Position your brand and product
Positioning your brand and product is a strategy used in branding. It's the difference between people knowing the name of your company and product and your product becoming synonymous with your niche.
Look at Coca-Cola, for example. Their positioning has placed them as a frontrunner. How often have you heard someone say, "Can you grab me a Coke?" when they're talking about soda in general?
Keep in mind that you'll need to position your brand or product as a valuable option. At this stage, you may want to research your competition. Rather than copying their plan, create something new and exciting that outdoes what they're currently offering.
Consider various aspects of your brand when you're positioning your product. Customer service is one example. If you're working one-on-one with customers, you'll want to have a friendly staff. You can highlight your customer support team if you're offering technological products that require onboarding.
Pitch your product to stakeholders
The next step on your product launch plan checklist is to pitch your product to stakeholders. You need that financial backing to keep going.
Rather than just adding this step to your list, make sure you have a detailed plan on how you're going to pitch your product. Ideally, you'll start by explaining the problem you're solving and how your product stands out. You'll then want to present at least 3 supporting arguments that show your product in the best light.
Make a timeline
Even if you use a product launch checklist template, you won't have an exact time frame. However, you can get a relatively close one by determining each step and putting them in order with an anticipated launch date. You may need to adjust the timeline as time goes on.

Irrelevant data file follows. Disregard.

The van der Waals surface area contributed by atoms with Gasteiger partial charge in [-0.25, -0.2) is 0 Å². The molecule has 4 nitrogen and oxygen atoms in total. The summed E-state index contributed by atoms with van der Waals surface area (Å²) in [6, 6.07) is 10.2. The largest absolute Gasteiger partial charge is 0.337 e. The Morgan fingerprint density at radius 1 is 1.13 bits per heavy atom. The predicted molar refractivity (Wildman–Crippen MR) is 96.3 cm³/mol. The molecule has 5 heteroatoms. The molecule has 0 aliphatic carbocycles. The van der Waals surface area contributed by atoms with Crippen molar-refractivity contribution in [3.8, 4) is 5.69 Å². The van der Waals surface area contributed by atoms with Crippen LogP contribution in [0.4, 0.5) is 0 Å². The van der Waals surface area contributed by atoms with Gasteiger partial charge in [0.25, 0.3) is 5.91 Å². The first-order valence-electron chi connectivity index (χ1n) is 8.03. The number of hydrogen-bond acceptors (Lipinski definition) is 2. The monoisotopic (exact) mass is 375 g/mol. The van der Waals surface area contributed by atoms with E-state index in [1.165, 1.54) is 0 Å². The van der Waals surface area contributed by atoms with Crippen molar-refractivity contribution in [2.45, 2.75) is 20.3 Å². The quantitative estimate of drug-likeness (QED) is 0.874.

Build a marketing strategy
You can now build a marketing strategy. For this, you'll want to list every step you must take to get your product out there and inform people about it. You can post about your new product on your website. Doing so can help notify current customers of your new product, and then they can pass the information to their friends.
You'll want to think about any print advertisements or TV commercials you'll want to have. This part of the process may also include going to trade shows and using email automation.
Ideally, you'll work with the sales team and marketing department to define your product and create promotional content.
Design your marketing and sales content
Once you know your plan, you can dive into your marketing content. This may include creating both digital and print content. You may want to make one or more press releases to get the word out about your new product.
Launch your product
You're finally ready to launch your product. This is the part of the process where you might be shipping your product to stores, going to tradeshows, and so forth. Sometimes, you might just be waiting for the orders to come in and fulfilling them in a timely manner.
Analyze your launch
After you launch your product, it's time to watch the results. See where you're getting the most sales. If you don't have a significant amount of sales, it might be necessary to reevaluate your launch and try other means. If you're having some success, it might be time to ride the current plan and reap the reward for your efforts.
You may also want to conduct a survey and hear what people think about your launch and the product. You then may use this as a guide to determine which parts of the launch were successful and where you need to make changes with this product and future ones.